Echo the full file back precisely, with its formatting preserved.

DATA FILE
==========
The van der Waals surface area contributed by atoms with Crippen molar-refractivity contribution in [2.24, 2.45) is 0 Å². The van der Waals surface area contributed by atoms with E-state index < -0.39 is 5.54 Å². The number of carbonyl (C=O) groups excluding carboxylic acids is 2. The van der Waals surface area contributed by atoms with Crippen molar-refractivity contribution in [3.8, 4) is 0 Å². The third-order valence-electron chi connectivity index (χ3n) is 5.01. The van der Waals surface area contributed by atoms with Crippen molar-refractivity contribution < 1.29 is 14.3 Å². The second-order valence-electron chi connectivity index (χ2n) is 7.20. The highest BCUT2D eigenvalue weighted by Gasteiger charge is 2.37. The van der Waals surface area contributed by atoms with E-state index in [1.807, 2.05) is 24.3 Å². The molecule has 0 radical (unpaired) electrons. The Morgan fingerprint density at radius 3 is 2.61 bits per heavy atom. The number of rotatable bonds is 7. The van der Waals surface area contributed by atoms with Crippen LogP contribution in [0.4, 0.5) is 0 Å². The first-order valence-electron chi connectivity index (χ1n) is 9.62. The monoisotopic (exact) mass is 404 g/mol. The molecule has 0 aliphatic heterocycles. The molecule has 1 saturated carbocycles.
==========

The van der Waals surface area contributed by atoms with Crippen molar-refractivity contribution in [2.24, 2.45) is 0 Å². The van der Waals surface area contributed by atoms with E-state index < -0.39 is 5.54 Å². The number of carbonyl (C=O) groups excluding carboxylic acids is 2. The van der Waals surface area contributed by atoms with Crippen molar-refractivity contribution in [3.8, 4) is 0 Å². The third-order valence-electron chi connectivity index (χ3n) is 5.01. The van der Waals surface area contributed by atoms with Crippen molar-refractivity contribution < 1.29 is 14.3 Å². The second-order valence-electron chi connectivity index (χ2n) is 7.20. The highest BCUT2D eigenvalue weighted by Gasteiger charge is 2.37. The van der Waals surface area contributed by atoms with E-state index in [1.807, 2.05) is 24.3 Å². The molecule has 0 radical (unpaired) electrons. The Morgan fingerprint density at radius 3 is 2.61 bits per heavy atom. The number of rotatable bonds is 7. The van der Waals surface area contributed by atoms with Crippen LogP contribution in [0.4, 0.5) is 0 Å². The first-order valence-electron chi connectivity index (χ1n) is 9.62. The monoisotopic (exact) mass is 404 g/mol. The molecule has 0 aliphatic heterocycles. The molecule has 1 saturated carbocycles.